Hi Anasazi,From: Annie Link <firstname.lastname@example.org>Date: October 6, 2009 3:13:21 PM MDTTo: [anonymous]Cc: Annie Link <email@example.com>Subject: Thank youDear _____,
Yesterday, Sean from Anasazi forwarded me a copy of your Facebook post about Gavin. I cannot tell you how much it meant to me. There aren't words for how much I miss him and just to hear someone even mention his name is like cool water to my thirsty, aching heart. Thank you for taking the time to share your memories. Thank you so much. So much. So much.
As good as he was. That's how much we miss him.
I'm _____. I walked on the trail in May/June of 2007.
Another June has come and gone...infact by this point most of July has.
I still remember Gavin. He was a fellow Sinagua walker. At the time the guys and girl Sinagua still walked separate, but Gavin rode on the transport with me and Lara and we saw him on the trail when we stopped to camp. Nearing the end we didn't see him anymore. The Wednesday before we left the trail Jamie told us that Gavin had died. And the dinner we all had wasn't completely happy beucase the three of us had planned to all eat together...in fact Gavin promised us becuase we were both having doubts and I was terrified of scorpions. He kept us excited.
For two years I have written letters to Gavin's parents to let them know all I rememeber about him. But I've never been able to send them. They all sounded so stupid. Mostly it was all the things I remembered. He was so glad he could pack his little Bible and he was really nice about mine being different and didn't say anything mean. He had plenty of stories and jokes. He knew all about the rocks and trees and all the funny Arizona stuff that I had no idea about. (I thought I'd been transported to Mars) I remember how much he loved trail food, especially the neon yellow cheese. He was SO excited to get that...as if someone gave him pure gold to eat. He knew so much about Anasazi and the trail. He wanted to make himself better so much.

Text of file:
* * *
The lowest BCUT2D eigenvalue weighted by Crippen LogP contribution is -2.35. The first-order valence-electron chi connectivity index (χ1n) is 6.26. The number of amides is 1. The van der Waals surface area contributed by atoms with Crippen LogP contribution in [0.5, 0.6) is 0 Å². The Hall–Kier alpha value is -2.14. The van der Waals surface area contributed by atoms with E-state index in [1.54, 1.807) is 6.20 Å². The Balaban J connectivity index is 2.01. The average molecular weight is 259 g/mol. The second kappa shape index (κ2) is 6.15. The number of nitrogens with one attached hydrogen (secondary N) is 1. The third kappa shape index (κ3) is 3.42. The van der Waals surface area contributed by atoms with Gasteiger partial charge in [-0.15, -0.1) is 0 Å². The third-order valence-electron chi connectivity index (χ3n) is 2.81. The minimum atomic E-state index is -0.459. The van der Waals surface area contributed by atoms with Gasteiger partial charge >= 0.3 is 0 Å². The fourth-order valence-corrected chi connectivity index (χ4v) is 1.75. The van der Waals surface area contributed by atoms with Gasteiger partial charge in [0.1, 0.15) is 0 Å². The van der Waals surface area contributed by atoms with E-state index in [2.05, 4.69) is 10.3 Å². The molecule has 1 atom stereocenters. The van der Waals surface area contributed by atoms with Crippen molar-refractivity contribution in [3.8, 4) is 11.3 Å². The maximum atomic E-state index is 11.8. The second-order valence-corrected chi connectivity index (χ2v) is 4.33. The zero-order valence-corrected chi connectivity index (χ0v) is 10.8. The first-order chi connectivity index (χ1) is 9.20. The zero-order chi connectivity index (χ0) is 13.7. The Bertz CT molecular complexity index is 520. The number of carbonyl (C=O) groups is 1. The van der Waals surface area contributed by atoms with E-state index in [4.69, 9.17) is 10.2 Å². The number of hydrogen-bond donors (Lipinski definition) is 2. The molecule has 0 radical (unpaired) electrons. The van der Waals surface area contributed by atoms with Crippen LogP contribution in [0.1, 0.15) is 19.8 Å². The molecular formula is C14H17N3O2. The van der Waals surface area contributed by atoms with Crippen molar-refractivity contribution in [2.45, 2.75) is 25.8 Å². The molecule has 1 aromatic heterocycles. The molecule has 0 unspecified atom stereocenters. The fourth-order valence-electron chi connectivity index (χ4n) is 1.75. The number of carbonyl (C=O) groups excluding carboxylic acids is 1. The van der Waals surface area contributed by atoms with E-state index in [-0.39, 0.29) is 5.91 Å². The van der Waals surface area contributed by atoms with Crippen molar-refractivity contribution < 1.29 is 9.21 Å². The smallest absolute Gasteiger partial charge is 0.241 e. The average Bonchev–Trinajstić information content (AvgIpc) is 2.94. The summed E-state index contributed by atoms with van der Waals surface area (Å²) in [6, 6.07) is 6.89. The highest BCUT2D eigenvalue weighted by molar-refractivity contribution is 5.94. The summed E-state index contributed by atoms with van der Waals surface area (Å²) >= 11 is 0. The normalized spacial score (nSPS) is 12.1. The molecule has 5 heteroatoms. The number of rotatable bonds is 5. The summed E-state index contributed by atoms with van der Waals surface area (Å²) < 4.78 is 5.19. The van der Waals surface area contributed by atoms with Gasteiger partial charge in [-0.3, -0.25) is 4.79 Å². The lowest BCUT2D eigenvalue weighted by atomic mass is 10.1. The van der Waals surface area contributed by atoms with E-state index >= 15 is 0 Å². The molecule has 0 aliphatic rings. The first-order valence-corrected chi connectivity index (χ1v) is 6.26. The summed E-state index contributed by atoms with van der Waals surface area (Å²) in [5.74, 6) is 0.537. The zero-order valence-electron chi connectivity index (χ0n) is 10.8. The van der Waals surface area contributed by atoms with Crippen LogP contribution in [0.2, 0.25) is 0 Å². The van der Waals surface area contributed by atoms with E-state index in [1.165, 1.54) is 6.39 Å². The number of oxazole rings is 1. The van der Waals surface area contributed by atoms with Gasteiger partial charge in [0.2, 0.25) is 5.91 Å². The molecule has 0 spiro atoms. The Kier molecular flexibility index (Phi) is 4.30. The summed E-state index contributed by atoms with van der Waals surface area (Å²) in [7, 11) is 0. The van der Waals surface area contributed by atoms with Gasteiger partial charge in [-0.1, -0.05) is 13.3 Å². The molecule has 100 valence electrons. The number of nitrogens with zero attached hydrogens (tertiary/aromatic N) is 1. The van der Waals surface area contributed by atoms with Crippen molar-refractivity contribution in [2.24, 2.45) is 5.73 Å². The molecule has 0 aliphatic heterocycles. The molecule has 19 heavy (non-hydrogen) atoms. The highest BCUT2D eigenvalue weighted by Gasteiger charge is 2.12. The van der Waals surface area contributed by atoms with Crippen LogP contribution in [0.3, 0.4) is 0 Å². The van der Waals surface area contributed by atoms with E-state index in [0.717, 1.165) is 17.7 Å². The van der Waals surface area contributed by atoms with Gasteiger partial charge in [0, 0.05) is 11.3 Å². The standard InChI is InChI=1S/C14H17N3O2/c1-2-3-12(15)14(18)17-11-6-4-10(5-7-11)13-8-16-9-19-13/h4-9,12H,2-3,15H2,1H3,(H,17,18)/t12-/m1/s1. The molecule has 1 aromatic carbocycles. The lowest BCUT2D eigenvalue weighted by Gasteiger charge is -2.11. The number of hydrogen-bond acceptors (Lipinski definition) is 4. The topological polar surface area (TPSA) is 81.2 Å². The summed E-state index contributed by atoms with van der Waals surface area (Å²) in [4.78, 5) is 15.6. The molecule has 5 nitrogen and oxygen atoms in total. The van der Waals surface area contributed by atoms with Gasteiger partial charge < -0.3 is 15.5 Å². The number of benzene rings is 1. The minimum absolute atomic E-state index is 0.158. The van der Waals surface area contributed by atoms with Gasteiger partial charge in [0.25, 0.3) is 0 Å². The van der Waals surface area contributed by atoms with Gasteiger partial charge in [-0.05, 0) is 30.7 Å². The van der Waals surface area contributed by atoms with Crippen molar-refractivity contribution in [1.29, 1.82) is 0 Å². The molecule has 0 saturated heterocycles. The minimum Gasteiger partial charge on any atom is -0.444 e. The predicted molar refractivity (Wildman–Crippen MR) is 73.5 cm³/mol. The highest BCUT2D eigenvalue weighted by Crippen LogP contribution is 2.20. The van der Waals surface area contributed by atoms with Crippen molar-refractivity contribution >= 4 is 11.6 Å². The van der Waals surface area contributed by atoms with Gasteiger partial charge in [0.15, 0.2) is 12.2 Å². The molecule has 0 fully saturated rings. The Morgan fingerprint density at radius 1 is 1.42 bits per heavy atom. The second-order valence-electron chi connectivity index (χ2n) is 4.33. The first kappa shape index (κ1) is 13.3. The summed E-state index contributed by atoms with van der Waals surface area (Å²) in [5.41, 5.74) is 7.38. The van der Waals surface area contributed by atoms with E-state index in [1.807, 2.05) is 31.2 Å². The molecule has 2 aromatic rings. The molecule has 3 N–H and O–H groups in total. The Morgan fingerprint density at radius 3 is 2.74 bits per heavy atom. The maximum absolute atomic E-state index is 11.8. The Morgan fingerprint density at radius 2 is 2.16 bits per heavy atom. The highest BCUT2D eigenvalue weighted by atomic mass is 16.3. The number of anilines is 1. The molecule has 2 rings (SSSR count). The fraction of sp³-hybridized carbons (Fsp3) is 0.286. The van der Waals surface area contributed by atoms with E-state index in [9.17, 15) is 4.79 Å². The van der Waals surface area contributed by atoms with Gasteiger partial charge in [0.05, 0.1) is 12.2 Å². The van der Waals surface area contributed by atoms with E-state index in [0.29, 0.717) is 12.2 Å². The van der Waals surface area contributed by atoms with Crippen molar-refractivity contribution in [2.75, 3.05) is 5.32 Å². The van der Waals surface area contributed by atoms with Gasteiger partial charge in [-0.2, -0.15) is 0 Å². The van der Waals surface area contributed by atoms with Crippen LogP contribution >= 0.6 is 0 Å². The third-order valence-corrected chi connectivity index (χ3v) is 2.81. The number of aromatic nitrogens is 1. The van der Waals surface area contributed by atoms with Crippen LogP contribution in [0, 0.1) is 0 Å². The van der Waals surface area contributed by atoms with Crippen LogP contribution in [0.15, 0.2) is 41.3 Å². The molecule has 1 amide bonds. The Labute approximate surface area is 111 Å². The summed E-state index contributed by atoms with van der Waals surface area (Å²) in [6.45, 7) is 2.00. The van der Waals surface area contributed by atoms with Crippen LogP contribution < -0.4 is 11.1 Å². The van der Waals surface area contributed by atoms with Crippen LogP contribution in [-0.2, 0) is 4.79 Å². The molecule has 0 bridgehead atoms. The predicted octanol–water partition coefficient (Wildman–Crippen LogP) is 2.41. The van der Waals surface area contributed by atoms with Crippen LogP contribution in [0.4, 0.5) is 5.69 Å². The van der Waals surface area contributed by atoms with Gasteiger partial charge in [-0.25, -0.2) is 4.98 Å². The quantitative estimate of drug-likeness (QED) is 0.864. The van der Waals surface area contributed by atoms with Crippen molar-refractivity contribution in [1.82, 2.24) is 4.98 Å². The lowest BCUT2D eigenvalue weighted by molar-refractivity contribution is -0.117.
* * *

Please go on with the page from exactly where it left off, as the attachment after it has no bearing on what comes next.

And he really, really loved his mom. He said hiking to the phone was one of his proudest moments. I was amazed that he'd walk so far just to tell her that. He wasn't content with a letter, and there were times on the trail I wished I could had that bravery. On the trail, after he told the story, I realized the magnitude of what he did...of how far he walked, what he carried and risked. It still blows me away. He was coming back to Anasazi so he could find that passion again.
I still think of him a lot. I haven't forgotten him and hope I never will.
So if you could please forward this to his parents somehow I'd appreciate it.